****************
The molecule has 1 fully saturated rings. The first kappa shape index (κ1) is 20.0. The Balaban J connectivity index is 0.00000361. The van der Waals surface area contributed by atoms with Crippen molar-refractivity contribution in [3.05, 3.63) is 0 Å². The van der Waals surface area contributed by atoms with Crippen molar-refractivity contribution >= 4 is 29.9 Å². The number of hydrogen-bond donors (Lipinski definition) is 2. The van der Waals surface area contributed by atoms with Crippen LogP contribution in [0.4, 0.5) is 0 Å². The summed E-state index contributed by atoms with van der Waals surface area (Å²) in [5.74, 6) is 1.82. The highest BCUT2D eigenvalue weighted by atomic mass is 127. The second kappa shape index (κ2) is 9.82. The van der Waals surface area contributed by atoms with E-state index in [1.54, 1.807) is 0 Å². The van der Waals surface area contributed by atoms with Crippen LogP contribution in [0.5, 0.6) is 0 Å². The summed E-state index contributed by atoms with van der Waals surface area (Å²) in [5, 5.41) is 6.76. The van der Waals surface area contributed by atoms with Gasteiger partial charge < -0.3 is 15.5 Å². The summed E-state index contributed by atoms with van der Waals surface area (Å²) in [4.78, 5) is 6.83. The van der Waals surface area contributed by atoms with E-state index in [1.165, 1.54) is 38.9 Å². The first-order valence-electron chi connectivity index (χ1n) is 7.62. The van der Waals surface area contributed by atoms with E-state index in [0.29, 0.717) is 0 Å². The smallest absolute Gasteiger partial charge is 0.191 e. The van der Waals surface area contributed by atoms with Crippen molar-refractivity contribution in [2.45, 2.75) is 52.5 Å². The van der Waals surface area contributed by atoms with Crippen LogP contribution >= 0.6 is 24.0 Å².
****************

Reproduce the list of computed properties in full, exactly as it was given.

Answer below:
The molecule has 1 fully saturated rings. The first kappa shape index (κ1) is 20.0. The Balaban J connectivity index is 0.00000361. The van der Waals surface area contributed by atoms with Crippen molar-refractivity contribution in [3.05, 3.63) is 0 Å². The van der Waals surface area contributed by atoms with Crippen molar-refractivity contribution >= 4 is 29.9 Å². The number of hydrogen-bond donors (Lipinski definition) is 2. The van der Waals surface area contributed by atoms with Crippen LogP contribution in [0.4, 0.5) is 0 Å². The summed E-state index contributed by atoms with van der Waals surface area (Å²) in [5.74, 6) is 1.82. The highest BCUT2D eigenvalue weighted by atomic mass is 127. The second kappa shape index (κ2) is 9.82. The van der Waals surface area contributed by atoms with E-state index in [1.54, 1.807) is 0 Å². The van der Waals surface area contributed by atoms with Crippen LogP contribution in [0.5, 0.6) is 0 Å². The summed E-state index contributed by atoms with van der Waals surface area (Å²) in [5, 5.41) is 6.76. The van der Waals surface area contributed by atoms with Gasteiger partial charge < -0.3 is 15.5 Å². The summed E-state index contributed by atoms with van der Waals surface area (Å²) in [4.78, 5) is 6.83. The van der Waals surface area contributed by atoms with E-state index in [1.165, 1.54) is 38.9 Å². The first-order valence-electron chi connectivity index (χ1n) is 7.62. The van der Waals surface area contributed by atoms with E-state index in [0.29, 0.717) is 0 Å². The smallest absolute Gasteiger partial charge is 0.191 e. The van der Waals surface area contributed by atoms with Crippen molar-refractivity contribution in [2.45, 2.75) is 52.5 Å². The van der Waals surface area contributed by atoms with Crippen LogP contribution >= 0.6 is 24.0 Å².